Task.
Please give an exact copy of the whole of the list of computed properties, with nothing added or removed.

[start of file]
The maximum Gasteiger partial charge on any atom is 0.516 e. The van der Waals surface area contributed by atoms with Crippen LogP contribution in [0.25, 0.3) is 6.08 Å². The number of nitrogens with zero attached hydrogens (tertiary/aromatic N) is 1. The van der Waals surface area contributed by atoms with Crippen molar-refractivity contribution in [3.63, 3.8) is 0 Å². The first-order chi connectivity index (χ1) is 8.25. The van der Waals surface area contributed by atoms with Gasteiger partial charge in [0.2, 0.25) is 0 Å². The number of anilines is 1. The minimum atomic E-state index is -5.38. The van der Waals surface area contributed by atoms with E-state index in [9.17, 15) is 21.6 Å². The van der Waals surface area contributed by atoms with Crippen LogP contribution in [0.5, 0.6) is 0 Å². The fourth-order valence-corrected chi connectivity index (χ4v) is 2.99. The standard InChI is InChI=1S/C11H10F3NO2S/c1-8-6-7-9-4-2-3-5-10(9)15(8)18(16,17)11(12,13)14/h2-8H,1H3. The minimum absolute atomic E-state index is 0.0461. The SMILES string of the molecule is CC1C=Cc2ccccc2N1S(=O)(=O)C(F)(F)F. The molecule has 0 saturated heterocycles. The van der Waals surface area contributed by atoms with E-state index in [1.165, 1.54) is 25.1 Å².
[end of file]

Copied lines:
The maximum Gasteiger partial charge on any atom is 0.516 e. The van der Waals surface area contributed by atoms with Crippen LogP contribution in [0.25, 0.3) is 6.08 Å². The number of nitrogens with zero attached hydrogens (tertiary/aromatic N) is 1. The van der Waals surface area contributed by atoms with Crippen molar-refractivity contribution in [3.63, 3.8) is 0 Å². The first-order chi connectivity index (χ1) is 8.25. The van der Waals surface area contributed by atoms with Gasteiger partial charge in [0.2, 0.25) is 0 Å². The number of anilines is 1. The minimum atomic E-state index is -5.38. The van der Waals surface area contributed by atoms with E-state index in [9.17, 15) is 21.6 Å². The van der Waals surface area contributed by atoms with Crippen LogP contribution in [0.5, 0.6) is 0 Å². The fourth-order valence-corrected chi connectivity index (χ4v) is 2.99. The standard InChI is InChI=1S/C11H10F3NO2S/c1-8-6-7-9-4-2-3-5-10(9)15(8)18(16,17)11(12,13)14/h2-8H,1H3. The minimum absolute atomic E-state index is 0.0461. The SMILES string of the molecule is CC1C=Cc2ccccc2N1S(=O)(=O)C(F)(F)F. The molecule has 0 saturated heterocycles. The van der Waals surface area contributed by atoms with E-state index in [1.165, 1.54) is 25.1 Å².